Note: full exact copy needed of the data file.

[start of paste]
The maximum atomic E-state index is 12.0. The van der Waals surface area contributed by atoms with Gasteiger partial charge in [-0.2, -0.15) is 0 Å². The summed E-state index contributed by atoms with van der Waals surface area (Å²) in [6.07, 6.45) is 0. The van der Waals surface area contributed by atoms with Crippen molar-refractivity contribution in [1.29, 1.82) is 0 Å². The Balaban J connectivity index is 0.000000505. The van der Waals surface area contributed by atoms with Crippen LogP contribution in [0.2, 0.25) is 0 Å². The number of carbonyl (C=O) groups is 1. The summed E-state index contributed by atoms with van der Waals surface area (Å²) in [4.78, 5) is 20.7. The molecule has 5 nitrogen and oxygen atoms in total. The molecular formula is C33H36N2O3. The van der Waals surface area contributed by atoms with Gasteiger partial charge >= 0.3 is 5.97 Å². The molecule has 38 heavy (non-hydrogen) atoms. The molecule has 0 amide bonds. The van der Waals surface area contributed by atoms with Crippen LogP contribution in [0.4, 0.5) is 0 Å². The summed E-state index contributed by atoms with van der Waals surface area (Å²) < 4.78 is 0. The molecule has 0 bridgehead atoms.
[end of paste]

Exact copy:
The maximum atomic E-state index is 12.0. The van der Waals surface area contributed by atoms with Gasteiger partial charge in [-0.2, -0.15) is 0 Å². The summed E-state index contributed by atoms with van der Waals surface area (Å²) in [6.07, 6.45) is 0. The van der Waals surface area contributed by atoms with Crippen molar-refractivity contribution in [1.29, 1.82) is 0 Å². The Balaban J connectivity index is 0.000000505. The van der Waals surface area contributed by atoms with Crippen LogP contribution in [0.2, 0.25) is 0 Å². The number of carbonyl (C=O) groups is 1. The summed E-state index contributed by atoms with van der Waals surface area (Å²) in [4.78, 5) is 20.7. The molecule has 5 nitrogen and oxygen atoms in total. The molecular formula is C33H36N2O3. The van der Waals surface area contributed by atoms with Gasteiger partial charge >= 0.3 is 5.97 Å². The molecule has 38 heavy (non-hydrogen) atoms. The molecule has 0 amide bonds. The van der Waals surface area contributed by atoms with Crippen LogP contribution in [0.4, 0.5) is 0 Å². The summed E-state index contributed by atoms with van der Waals surface area (Å²) < 4.78 is 0. The molecule has 0 bridgehead atoms.